If they are to be believed, Weingarten, Crawford and others are expecting a grim few months for the market that, if it doesn't spell the end of the great bull rally of the 1990s, will put a serious dent into it.

No, its not asteroids, but two lunar eclipses on Aug. 8 and Sept. 6, and a solar eclipse on Aug. 21. For the uninitiated, eclipses bring on both short-term volatility and longer-term gloom. And it just so happens that the solar event comes just three days before

President Clinton's

birthday, close enough to bode ill for his own fortunes. Interestingly, the two also think the turmoil should ease up right around Election Day.

That, coupled with an ominous alignment of Saturn and Neptune that can lead to widespread disappointment, means the outlook is for a turbulent ride down for the

Dow

. Weingarten expects the strongest stocks to drop 15% and the most overvalued to fall as much as 90%. The Dow, he says, will fall below 8000 and trade between 6000 and 8000 for most of 1999. Crawford largely concurs, saying, "I see a drop in the Dow between 35% and 50% by the fall of 1998 from whatever high is created." Right now that looks like the July 20 top, just above 9400.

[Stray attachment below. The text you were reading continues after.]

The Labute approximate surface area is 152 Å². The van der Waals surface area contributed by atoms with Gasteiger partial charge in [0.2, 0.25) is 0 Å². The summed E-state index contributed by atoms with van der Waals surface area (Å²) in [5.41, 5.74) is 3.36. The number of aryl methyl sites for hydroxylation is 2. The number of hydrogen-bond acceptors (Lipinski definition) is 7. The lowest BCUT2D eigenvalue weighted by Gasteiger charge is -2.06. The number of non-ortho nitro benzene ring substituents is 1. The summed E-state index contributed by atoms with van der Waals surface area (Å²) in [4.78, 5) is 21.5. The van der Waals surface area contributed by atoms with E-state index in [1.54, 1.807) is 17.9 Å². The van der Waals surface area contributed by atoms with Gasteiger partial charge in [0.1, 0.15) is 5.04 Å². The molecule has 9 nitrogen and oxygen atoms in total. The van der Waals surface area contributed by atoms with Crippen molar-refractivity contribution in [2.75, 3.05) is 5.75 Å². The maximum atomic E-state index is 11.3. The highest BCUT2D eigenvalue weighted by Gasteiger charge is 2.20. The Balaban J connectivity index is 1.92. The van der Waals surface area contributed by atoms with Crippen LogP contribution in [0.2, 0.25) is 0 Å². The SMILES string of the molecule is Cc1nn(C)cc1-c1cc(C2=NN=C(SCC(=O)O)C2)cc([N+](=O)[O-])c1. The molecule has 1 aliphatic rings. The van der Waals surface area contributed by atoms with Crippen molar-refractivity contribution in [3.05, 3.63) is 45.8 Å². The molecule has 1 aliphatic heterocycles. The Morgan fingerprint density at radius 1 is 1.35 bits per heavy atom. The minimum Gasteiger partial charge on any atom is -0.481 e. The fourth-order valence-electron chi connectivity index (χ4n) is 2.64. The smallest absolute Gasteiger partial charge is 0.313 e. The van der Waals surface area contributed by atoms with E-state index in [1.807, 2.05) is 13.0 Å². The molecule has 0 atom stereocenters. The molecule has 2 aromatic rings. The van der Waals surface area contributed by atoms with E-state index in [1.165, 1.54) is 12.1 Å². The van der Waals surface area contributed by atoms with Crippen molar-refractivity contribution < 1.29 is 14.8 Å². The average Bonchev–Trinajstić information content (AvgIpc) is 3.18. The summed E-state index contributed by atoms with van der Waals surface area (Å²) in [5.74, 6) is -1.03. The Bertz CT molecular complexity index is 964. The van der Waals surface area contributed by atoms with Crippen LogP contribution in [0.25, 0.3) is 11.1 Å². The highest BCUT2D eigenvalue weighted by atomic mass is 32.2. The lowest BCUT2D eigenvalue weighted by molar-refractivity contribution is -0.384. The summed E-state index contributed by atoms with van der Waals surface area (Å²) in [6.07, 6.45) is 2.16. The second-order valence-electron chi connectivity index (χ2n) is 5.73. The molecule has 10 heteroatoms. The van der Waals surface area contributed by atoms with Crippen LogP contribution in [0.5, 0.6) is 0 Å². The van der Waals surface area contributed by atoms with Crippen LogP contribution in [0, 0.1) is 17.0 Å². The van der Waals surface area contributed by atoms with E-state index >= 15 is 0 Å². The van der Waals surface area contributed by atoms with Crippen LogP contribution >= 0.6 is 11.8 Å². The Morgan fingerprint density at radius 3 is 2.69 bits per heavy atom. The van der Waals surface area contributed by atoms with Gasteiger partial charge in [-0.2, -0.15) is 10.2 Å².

Robert Hitt, a financial astrologer who claims 20 years of experience, gives an even gloomier read on his

Web site

, based on the positions of Saturn, Neptune and Pluto: "The time period from 1997 into the early part of the next century will be a worldwide bear market. Asia is due to experience the greatest brunt of this down economic cycle and will probably go through a depression similar in scope to the US Great Depression of the early 1930's," with the U.S. suffering "a longer term erosion of economic and military might."

Easing the pain of this

Nostradamus

-like forecast is the knowledge that the body of work done by most stock-market astrologers has always exhibited a long-standing tilt to the doomed. A search of news archives proves their frequently bearish calls often accurate for a few days or even weeks, only to be rendered irrelevant by the undiminished flow of new money and investor enthusiasm pouring into the market.

Undaunted, some astrological bears have been forecasting the expected apocalypse since last spring, a call vindicated only by the last two weeks' market activity. If the bull market does goes on, then surely the astrologers will have to recheck their history books.

Perhaps the New York Stock Exchange wasn't born under the Buttonwood Tree in 1792, after all.

Kevin Kelleher covers the Internet and other technology issues from San Francisco.